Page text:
Abstinence-Only: It’s Baaack

Reproductive-health experts breathed a sigh of relief in 2009 when President Barack Obama did away with over a decade of funding for abstinence-only funding under previous administrations (which had added up to more than $1.5 billion over ten years). But now, abstinence-only looks to be back on the conservative agenda.

Under Bush, ab-only had become the norm in most U.S. schools, even though study after study [PDF] had revealed its ineffectiveness in reducing the number of teen pregnancies and reducing the spread of disease. According to the Journal of Adolescent Health, virginity pledges–a staple of abstinence-only programming–not only failed to decrease teen STD rates, but actually resulted in pledge-takers avoiding medical attention once infected, leading to increased chances of transmission. So it appeared science had prevailed when President Obama’s 2010 budget swapped out all federally funded ab-only programs for comprehensive sex ed.

That is, until abstinence-only funding reared its ugly head again when Republicans sneaked it into the Affordable Care Act (ACA) in 2010, to the tune of up to $50 million per year through 2014. And just last weekend, conservatives in Congress pushed through an additional $5 million for ab-only funding in the federal 2012 appropriations bill.

Meanwhile, Wisconsin is considering a bill–SB 237–to kill comprehensive sex-ed in the state and reinstitute abstinence-only-until-marriage programming. The bill has already passed the state senate and will certainly pass the majority-Republican assembly come January.

This should worry Americans. In addition to their ineffectiveness, abstinence-only programs have also come under fire for questionable instructional methods and regressive curricula. Periodic in-depth reviews of abstinence-only programs by the Sexuality Information and Education Council of the United States (SIECUS) regularly find that the programs often rely on messages of fear and shame–directed almost entirely toward girls–and promote biased views of gender, marriage and pregnancy options.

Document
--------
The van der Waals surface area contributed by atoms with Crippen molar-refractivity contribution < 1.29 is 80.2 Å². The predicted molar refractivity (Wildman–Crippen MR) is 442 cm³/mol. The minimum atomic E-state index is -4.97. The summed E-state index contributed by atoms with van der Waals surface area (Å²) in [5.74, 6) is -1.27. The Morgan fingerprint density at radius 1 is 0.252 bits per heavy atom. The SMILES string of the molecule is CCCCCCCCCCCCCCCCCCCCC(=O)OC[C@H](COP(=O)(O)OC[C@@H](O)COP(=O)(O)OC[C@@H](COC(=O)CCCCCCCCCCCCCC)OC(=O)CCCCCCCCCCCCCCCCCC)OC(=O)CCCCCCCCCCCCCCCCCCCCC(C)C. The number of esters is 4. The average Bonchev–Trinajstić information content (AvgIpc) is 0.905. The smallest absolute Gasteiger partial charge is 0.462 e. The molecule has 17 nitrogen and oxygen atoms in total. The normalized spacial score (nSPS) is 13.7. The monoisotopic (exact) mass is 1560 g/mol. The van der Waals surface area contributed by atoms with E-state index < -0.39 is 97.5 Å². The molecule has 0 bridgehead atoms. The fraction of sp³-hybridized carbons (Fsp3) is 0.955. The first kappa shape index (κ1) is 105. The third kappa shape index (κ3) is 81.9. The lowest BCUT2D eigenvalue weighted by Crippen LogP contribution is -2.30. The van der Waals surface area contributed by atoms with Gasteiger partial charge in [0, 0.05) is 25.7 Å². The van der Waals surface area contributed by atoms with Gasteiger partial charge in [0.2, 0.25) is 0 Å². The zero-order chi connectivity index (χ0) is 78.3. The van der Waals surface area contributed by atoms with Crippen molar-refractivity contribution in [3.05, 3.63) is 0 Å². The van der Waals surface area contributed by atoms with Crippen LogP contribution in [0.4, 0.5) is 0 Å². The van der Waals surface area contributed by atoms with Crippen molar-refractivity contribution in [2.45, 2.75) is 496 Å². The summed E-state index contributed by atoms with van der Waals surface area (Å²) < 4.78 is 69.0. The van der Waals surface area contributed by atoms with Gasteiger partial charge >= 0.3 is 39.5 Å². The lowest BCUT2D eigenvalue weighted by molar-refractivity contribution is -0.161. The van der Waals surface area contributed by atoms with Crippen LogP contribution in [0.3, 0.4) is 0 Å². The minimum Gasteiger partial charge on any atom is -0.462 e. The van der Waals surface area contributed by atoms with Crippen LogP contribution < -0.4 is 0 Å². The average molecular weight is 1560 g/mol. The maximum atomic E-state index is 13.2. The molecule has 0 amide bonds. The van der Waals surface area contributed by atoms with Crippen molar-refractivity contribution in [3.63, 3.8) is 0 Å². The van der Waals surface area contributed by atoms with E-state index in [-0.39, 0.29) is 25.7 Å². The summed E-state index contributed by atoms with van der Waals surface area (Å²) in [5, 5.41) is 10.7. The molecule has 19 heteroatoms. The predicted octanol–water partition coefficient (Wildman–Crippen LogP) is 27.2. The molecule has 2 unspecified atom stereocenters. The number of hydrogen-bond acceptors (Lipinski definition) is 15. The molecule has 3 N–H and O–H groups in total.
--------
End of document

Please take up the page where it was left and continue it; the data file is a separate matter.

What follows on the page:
Take the Denver, Colo.-based WAIT (Why Am I Tempted?) Training, now known as The Center for Relationship Education, an abstinence-only group that has received over $8 million in federal funds since 2005. During an assembly in a Colorado high school, a WAIT/CRE motivational speaker told her audience:

  • “This (holding up a waffle) is (like) a high school boy’s brain…we use waffles because waffles have all these little compartments … You guys have very cool brains. You can stick stuff away in your thinking … Guys can tuck stuff away. Girls aren’t like that.”
  • “Girls’ brains are like spaghetti noodles. If I pull these noodles up, what do the noodles touch? Everything. So girls, when you have sex with a guy what does it affect? Everything.”
  • “As soon as a guy gets an erection you have viable sperm at the end of your penis. You do not have to have intercourse to get her pregnant, you just have to get that viable sperm close to her vagina and she turns on the little Hoover vacuum, because girls are very, very fertile.”

Such messages don’t just reinforce regressive gender stereotypes–they are also extremely heteronormative. According to a study [PDF] by GLSEN (Gay, Lesbian Straight Education Network):

A significantly greater portion of students in schools that used an abstinence-only curriculum reported feeling unsafe at school because of their sexual orientation and gender expression—64.8 percent of these students felt unsafe because of their sexual orientation compared to 57.3 percent of all other students.

WAIT/CRE is but one example of the legion of discriminatory, shaming and worst of all, medically erroneous abstinence-only programs. It is time to end this funding once and for all. We must stop lying to our kids about their sexual health, shaming our young women, stigmatizing our LGBT youth and padding the pockets of ab-only hucksters.

A pending House bill by Representative Barbara Lee pushes to end abstinence funding and reallocate money to comprehensive sex ed. To tell Congress to end abstinence-only funding (as well as require honest signage for crisis pregnancy centers), you can add your voice here.

 Photo from Flickr user romana klee under Creative Commons 2.0


Andy Kopsa is a freelance writer based in New York City. She has written for The American Independent, RH Reality Check and AlterNet. She is a native Iowan and former Iowa newspaper editor. She blogs at Off The Record and you can find her on Twitter @andykopsa